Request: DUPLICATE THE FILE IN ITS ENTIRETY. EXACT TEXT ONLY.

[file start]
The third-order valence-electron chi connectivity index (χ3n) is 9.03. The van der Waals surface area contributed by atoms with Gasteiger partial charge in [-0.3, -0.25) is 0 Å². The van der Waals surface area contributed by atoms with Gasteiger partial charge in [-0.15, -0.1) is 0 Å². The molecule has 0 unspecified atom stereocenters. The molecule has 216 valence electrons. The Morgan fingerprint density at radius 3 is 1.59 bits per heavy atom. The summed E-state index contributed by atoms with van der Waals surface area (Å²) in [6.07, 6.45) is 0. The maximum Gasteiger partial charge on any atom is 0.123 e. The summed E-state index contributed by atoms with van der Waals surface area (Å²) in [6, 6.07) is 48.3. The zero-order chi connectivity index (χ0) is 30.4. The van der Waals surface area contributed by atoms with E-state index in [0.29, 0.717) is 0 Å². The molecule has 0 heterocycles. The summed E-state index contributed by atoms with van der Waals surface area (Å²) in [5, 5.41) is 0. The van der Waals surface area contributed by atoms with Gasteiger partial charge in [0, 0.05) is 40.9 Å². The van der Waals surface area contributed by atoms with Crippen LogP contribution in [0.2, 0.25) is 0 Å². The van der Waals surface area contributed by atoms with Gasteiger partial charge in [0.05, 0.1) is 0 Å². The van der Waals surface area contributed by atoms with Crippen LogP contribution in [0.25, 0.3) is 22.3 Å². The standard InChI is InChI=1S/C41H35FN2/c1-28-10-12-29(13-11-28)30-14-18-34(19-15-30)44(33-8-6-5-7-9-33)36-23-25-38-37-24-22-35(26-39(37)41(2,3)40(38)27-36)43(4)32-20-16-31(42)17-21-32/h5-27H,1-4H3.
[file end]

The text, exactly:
The third-order valence-electron chi connectivity index (χ3n) is 9.03. The van der Waals surface area contributed by atoms with Gasteiger partial charge in [-0.3, -0.25) is 0 Å². The van der Waals surface area contributed by atoms with Gasteiger partial charge in [-0.15, -0.1) is 0 Å². The molecule has 0 unspecified atom stereocenters. The molecule has 216 valence electrons. The Morgan fingerprint density at radius 3 is 1.59 bits per heavy atom. The summed E-state index contributed by atoms with van der Waals surface area (Å²) in [6.07, 6.45) is 0. The maximum Gasteiger partial charge on any atom is 0.123 e. The summed E-state index contributed by atoms with van der Waals surface area (Å²) in [6, 6.07) is 48.3. The zero-order chi connectivity index (χ0) is 30.4. The van der Waals surface area contributed by atoms with E-state index in [0.29, 0.717) is 0 Å². The molecule has 0 heterocycles. The summed E-state index contributed by atoms with van der Waals surface area (Å²) in [5, 5.41) is 0. The van der Waals surface area contributed by atoms with Gasteiger partial charge in [0, 0.05) is 40.9 Å². The van der Waals surface area contributed by atoms with Crippen LogP contribution in [0.2, 0.25) is 0 Å². The van der Waals surface area contributed by atoms with Gasteiger partial charge in [0.05, 0.1) is 0 Å². The van der Waals surface area contributed by atoms with Crippen LogP contribution in [0.25, 0.3) is 22.3 Å². The standard InChI is InChI=1S/C41H35FN2/c1-28-10-12-29(13-11-28)30-14-18-34(19-15-30)44(33-8-6-5-7-9-33)36-23-25-38-37-24-22-35(26-39(37)41(2,3)40(38)27-36)43(4)32-20-16-31(42)17-21-32/h5-27H,1-4H3.